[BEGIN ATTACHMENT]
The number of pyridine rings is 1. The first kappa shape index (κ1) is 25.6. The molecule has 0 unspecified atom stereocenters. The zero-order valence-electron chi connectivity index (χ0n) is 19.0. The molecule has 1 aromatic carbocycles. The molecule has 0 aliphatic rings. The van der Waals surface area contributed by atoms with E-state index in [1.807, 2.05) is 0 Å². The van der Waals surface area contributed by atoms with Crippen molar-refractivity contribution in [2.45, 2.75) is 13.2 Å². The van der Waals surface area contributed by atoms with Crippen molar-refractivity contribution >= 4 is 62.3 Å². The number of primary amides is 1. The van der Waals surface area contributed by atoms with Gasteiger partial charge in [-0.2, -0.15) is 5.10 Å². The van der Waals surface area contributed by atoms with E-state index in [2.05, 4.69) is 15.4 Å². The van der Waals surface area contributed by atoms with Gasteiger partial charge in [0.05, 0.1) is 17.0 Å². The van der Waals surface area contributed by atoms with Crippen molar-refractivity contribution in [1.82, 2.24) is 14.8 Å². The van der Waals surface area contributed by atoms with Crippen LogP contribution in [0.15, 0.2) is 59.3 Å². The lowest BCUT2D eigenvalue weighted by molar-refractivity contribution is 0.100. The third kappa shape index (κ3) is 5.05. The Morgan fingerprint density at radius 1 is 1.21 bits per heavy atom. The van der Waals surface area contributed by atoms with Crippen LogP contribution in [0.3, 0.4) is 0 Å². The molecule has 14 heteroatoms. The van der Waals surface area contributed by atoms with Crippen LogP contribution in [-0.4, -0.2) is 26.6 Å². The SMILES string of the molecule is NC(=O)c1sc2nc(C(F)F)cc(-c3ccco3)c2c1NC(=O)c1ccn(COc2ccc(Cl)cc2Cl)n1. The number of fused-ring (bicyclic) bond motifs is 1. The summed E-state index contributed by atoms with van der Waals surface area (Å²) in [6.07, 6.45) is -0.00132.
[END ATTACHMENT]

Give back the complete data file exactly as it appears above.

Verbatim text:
The number of pyridine rings is 1. The first kappa shape index (κ1) is 25.6. The molecule has 0 unspecified atom stereocenters. The zero-order valence-electron chi connectivity index (χ0n) is 19.0. The molecule has 1 aromatic carbocycles. The molecule has 0 aliphatic rings. The van der Waals surface area contributed by atoms with E-state index in [1.807, 2.05) is 0 Å². The van der Waals surface area contributed by atoms with Crippen molar-refractivity contribution in [2.45, 2.75) is 13.2 Å². The van der Waals surface area contributed by atoms with Crippen molar-refractivity contribution >= 4 is 62.3 Å². The number of primary amides is 1. The van der Waals surface area contributed by atoms with Gasteiger partial charge in [-0.2, -0.15) is 5.10 Å². The van der Waals surface area contributed by atoms with E-state index in [2.05, 4.69) is 15.4 Å². The van der Waals surface area contributed by atoms with Gasteiger partial charge in [0.05, 0.1) is 17.0 Å². The van der Waals surface area contributed by atoms with Crippen molar-refractivity contribution in [1.82, 2.24) is 14.8 Å². The van der Waals surface area contributed by atoms with Crippen LogP contribution in [0.15, 0.2) is 59.3 Å². The lowest BCUT2D eigenvalue weighted by molar-refractivity contribution is 0.100. The third kappa shape index (κ3) is 5.05. The Morgan fingerprint density at radius 1 is 1.21 bits per heavy atom. The van der Waals surface area contributed by atoms with Crippen LogP contribution in [0.3, 0.4) is 0 Å². The molecule has 14 heteroatoms. The van der Waals surface area contributed by atoms with Crippen LogP contribution in [-0.4, -0.2) is 26.6 Å². The SMILES string of the molecule is NC(=O)c1sc2nc(C(F)F)cc(-c3ccco3)c2c1NC(=O)c1ccn(COc2ccc(Cl)cc2Cl)n1. The number of fused-ring (bicyclic) bond motifs is 1. The summed E-state index contributed by atoms with van der Waals surface area (Å²) in [6.07, 6.45) is -0.00132.